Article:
Get Your Groove Back in Divorce


Sociologist Christine Carter is a happiness expert at University of California Berkeley’s Greater Good Science Center.  She's also a happily-remarried divorced mother of two with a great relationship with her first spouse.  I began listening her parenting podcasts, “Raising Happiness” back when my son was five, and I spoke to her about parenting and self-care while writing my book.  Her latest book, The Sweet Spot: How to Find Your Groove at Home and Work, looks at how to accomplish more by doing less, and bring more ease into your life—something all of us facing divorce could use.


Wendy Paris: What exactly is a “sweet spot?”

Christine Carter: For me, the sweet spot is operating from our strengths and greatest power, but where there’s also total ease, no stress.  Your sweet spot is where you are your most intelligent, most joyful and most productive.

What we know is that a relaxed muscle is much stronger than a tensed one.  Our culture assumes there’s only one speed at which we work or go about our days.  You’re on or off, productive or not.  We assume all quality of work will be the same as long as we’re trying really hard.  But that’s absolutely not true.  If we can get into a sense of flow, access the parts of our brain responsible for creative insight, we’re able to be much more productive.  The quality of our work is much higher than when we’re just grinding through it with the sheer force of our will.  You need to rest to be your most productive self and to be there as a parent.

WP: Okay, but can there a “sweet spot” in divorce?  Most people have too much going on to think about ease.  Often they feel in total crisis.

CC: That is exactly the time to do this. When you’re in the fever pitch of crisis, you need to access your best self to survive it. You don’t have time to take twice as long to do something, to make mistakes, or not be very good at your job. You have to find your best self to come through a transition like that well.  It’s unrealistic to expect to live in that during divorce all the time. But it is really important to keep touching base with that highest self. Divorce is tough in that ease piece of things. But in order to find that groove, we need to find that ease piece.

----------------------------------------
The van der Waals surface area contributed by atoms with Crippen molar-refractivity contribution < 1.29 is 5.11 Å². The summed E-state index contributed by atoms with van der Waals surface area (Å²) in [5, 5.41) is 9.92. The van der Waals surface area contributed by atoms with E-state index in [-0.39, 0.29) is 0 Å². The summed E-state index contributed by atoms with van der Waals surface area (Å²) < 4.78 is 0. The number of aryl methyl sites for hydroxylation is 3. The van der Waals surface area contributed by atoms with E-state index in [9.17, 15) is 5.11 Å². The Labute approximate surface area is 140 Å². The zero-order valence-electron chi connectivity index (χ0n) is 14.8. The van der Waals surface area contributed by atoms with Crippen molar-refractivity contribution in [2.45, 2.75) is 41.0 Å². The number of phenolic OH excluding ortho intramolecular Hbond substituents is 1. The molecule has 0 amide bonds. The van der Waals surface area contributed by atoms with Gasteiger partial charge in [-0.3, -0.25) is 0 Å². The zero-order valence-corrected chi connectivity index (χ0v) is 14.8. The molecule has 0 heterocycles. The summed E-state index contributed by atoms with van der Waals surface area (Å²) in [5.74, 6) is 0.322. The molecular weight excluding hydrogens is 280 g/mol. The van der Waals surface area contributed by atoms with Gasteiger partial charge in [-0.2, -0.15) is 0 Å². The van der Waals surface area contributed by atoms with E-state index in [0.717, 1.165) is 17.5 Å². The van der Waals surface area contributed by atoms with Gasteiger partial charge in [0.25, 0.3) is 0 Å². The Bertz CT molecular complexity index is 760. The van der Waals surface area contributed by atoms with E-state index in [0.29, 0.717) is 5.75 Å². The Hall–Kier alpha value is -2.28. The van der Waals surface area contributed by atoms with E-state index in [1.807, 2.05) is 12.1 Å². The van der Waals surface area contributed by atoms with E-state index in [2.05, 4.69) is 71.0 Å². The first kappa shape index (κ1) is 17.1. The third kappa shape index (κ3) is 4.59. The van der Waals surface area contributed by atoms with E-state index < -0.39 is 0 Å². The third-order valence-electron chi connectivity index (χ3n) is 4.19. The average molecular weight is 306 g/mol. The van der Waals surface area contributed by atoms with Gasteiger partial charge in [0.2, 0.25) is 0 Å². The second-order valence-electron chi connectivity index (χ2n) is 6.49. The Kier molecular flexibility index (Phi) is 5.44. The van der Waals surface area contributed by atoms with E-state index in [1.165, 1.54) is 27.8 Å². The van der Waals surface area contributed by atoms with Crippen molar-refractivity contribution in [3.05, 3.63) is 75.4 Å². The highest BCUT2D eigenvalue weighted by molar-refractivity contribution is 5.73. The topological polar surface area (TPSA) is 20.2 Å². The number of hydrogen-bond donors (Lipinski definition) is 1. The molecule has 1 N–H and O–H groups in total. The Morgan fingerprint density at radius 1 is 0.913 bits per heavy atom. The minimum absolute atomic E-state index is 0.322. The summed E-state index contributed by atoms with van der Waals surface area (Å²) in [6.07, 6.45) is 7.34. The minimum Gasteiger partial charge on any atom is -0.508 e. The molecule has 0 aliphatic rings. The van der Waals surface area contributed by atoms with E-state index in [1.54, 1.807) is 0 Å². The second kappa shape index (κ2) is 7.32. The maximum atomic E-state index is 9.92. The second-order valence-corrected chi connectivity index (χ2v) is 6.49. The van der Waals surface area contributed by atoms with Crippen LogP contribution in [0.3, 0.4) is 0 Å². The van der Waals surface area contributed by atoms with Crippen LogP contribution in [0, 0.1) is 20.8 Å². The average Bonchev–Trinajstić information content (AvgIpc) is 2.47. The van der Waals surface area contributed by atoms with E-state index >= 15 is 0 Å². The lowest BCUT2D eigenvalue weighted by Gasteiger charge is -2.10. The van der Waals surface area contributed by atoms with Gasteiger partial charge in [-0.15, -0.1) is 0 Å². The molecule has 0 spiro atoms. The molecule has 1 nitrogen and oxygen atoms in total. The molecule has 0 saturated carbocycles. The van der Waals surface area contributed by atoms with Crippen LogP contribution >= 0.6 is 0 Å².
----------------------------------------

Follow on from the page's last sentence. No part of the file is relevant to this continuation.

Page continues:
WP: Can you give us three tips for creating ease in divorce?

CC:  Yes!

1. Actively foster positive emotions

We know that when you have three positive emotions or experiences to every negative one, your internal systems change.  The parts of your brain that get more blood, the way we operate in the world, changes from a more rigid system to one that is more open, more creative, more able to get more done. Whether it’s watching puppy videos on YouTube, or doing loving kindness mediation, or reading a poem you find inspiring.  It could be gratitude.  It could be straight up laughter watching Louis C.K. clips.  Or things that give you a sense of awe.  Where it is easy for you to access positive emotions?

2. Actively seek to reduce overwhelm in your life 

Self-care is a great place to start. Remember to rest, get enough sleep. Find ways to dial back the overwhelm, the sense that we’re so busy and have so much going on and there’s no stillness.  In periods of stress, your ability to resist temptation is lower, so we can really get into bad habits, like checking our ex-spouse’s social media feed, or checking our email at work.  That technology interference increases stress.  The research shows more checking tends to equal more stress and tension.  One of the most important ways to cultivate more ease is to reign in our device use.  Only check your email five times a day.  Turn your phone off in the car.  Make sure you turn your computer off half an hour before you go to bed.  The less frequently you check your phone, email, social media feed, the less tense you’ll be.

3. Cultivate Compassion

This is a hard time. If you’re hard on yourself and everyone around you, the harder it will be to function well. We think if we’re hard on ourselves during a difficult time, we’ll get better faster. But that is absolutely not true. When we’re more critical of ourselves, the more we get stuck in anger and depression and less likely we are to grow. When you’ve failed to reign in your technology use, forgive yourself.  Lying in bed instead of exercising, eating a platter of brownies, those behaviors are really common.  Feeling compassion for yourself will make you higher functioning.

WP: That’s great. Thank you. That totally makes sense. I have go watch a funny movie right this minute.